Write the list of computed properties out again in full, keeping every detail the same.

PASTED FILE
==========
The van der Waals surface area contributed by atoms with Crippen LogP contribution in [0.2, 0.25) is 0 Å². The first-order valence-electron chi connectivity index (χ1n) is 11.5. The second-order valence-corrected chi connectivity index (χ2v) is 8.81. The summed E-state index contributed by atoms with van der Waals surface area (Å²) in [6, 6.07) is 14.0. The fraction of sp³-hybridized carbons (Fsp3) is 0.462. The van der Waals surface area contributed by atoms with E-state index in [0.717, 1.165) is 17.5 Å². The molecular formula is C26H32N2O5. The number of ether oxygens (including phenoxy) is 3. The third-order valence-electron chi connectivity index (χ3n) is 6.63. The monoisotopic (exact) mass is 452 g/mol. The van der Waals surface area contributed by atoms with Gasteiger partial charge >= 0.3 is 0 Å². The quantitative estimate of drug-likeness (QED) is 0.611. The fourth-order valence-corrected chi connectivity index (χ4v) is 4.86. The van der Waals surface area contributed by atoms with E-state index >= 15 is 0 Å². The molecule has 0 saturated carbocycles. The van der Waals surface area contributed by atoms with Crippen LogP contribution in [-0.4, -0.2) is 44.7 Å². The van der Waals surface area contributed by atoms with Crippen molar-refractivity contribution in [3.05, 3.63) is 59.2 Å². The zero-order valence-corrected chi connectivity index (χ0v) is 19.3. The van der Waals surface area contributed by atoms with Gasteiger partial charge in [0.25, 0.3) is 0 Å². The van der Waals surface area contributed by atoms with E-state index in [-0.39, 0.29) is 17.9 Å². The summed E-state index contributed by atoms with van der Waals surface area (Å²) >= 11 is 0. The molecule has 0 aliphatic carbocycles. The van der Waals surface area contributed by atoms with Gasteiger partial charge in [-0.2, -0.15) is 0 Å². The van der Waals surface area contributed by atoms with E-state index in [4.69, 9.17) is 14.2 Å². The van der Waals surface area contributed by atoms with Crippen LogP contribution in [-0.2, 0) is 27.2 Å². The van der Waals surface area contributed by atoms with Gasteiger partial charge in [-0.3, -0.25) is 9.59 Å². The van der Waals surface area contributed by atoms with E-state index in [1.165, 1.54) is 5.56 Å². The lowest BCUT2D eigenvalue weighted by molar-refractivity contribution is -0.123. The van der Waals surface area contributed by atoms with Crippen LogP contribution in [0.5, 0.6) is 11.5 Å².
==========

The van der Waals surface area contributed by atoms with Crippen LogP contribution in [0.2, 0.25) is 0 Å². The first-order valence-electron chi connectivity index (χ1n) is 11.5. The second-order valence-corrected chi connectivity index (χ2v) is 8.81. The summed E-state index contributed by atoms with van der Waals surface area (Å²) in [6, 6.07) is 14.0. The fraction of sp³-hybridized carbons (Fsp3) is 0.462. The van der Waals surface area contributed by atoms with E-state index in [0.717, 1.165) is 17.5 Å². The molecular formula is C26H32N2O5. The number of ether oxygens (including phenoxy) is 3. The third-order valence-electron chi connectivity index (χ3n) is 6.63. The monoisotopic (exact) mass is 452 g/mol. The van der Waals surface area contributed by atoms with Gasteiger partial charge >= 0.3 is 0 Å². The quantitative estimate of drug-likeness (QED) is 0.611. The fourth-order valence-corrected chi connectivity index (χ4v) is 4.86. The van der Waals surface area contributed by atoms with E-state index >= 15 is 0 Å². The molecule has 0 saturated carbocycles. The van der Waals surface area contributed by atoms with Crippen LogP contribution in [-0.4, -0.2) is 44.7 Å². The van der Waals surface area contributed by atoms with Crippen molar-refractivity contribution in [3.05, 3.63) is 59.2 Å². The zero-order valence-corrected chi connectivity index (χ0v) is 19.3. The van der Waals surface area contributed by atoms with Gasteiger partial charge in [0.25, 0.3) is 0 Å². The van der Waals surface area contributed by atoms with E-state index in [-0.39, 0.29) is 17.9 Å². The summed E-state index contributed by atoms with van der Waals surface area (Å²) >= 11 is 0. The molecule has 0 aliphatic carbocycles. The van der Waals surface area contributed by atoms with Gasteiger partial charge in [-0.2, -0.15) is 0 Å². The van der Waals surface area contributed by atoms with E-state index in [4.69, 9.17) is 14.2 Å². The van der Waals surface area contributed by atoms with Crippen LogP contribution in [-0.2, 0) is 27.2 Å². The van der Waals surface area contributed by atoms with Gasteiger partial charge in [-0.3, -0.25) is 9.59 Å². The van der Waals surface area contributed by atoms with E-state index in [1.165, 1.54) is 5.56 Å². The lowest BCUT2D eigenvalue weighted by molar-refractivity contribution is -0.123. The van der Waals surface area contributed by atoms with Crippen LogP contribution in [0.5, 0.6) is 11.5 Å².